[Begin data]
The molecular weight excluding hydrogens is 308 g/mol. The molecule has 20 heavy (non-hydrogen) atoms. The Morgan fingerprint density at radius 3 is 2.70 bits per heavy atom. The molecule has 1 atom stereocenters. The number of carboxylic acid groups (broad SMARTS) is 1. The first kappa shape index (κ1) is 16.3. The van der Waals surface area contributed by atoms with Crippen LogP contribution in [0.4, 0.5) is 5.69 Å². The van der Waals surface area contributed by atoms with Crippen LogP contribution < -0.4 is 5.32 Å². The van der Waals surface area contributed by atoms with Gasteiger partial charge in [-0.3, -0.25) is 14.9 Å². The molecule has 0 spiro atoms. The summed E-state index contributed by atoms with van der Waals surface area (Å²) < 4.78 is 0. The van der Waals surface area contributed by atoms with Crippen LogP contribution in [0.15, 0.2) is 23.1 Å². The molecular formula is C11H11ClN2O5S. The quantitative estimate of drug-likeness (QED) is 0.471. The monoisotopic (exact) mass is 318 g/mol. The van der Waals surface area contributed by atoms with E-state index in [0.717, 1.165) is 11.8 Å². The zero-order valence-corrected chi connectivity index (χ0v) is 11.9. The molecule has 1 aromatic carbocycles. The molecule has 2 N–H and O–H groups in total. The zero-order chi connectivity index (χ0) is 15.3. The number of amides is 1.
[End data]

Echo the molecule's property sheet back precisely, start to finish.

The molecular weight excluding hydrogens is 308 g/mol. The molecule has 20 heavy (non-hydrogen) atoms. The Morgan fingerprint density at radius 3 is 2.70 bits per heavy atom. The molecule has 1 atom stereocenters. The number of carboxylic acid groups (broad SMARTS) is 1. The first kappa shape index (κ1) is 16.3. The van der Waals surface area contributed by atoms with Crippen LogP contribution in [0.4, 0.5) is 5.69 Å². The van der Waals surface area contributed by atoms with Crippen LogP contribution < -0.4 is 5.32 Å². The van der Waals surface area contributed by atoms with Gasteiger partial charge in [-0.3, -0.25) is 14.9 Å². The molecule has 0 spiro atoms. The summed E-state index contributed by atoms with van der Waals surface area (Å²) < 4.78 is 0. The van der Waals surface area contributed by atoms with Crippen LogP contribution in [0.15, 0.2) is 23.1 Å². The molecular formula is C11H11ClN2O5S. The quantitative estimate of drug-likeness (QED) is 0.471. The monoisotopic (exact) mass is 318 g/mol. The van der Waals surface area contributed by atoms with E-state index in [0.717, 1.165) is 11.8 Å². The zero-order valence-corrected chi connectivity index (χ0v) is 11.9. The molecule has 1 aromatic carbocycles. The molecule has 2 N–H and O–H groups in total. The zero-order chi connectivity index (χ0) is 15.3. The number of amides is 1.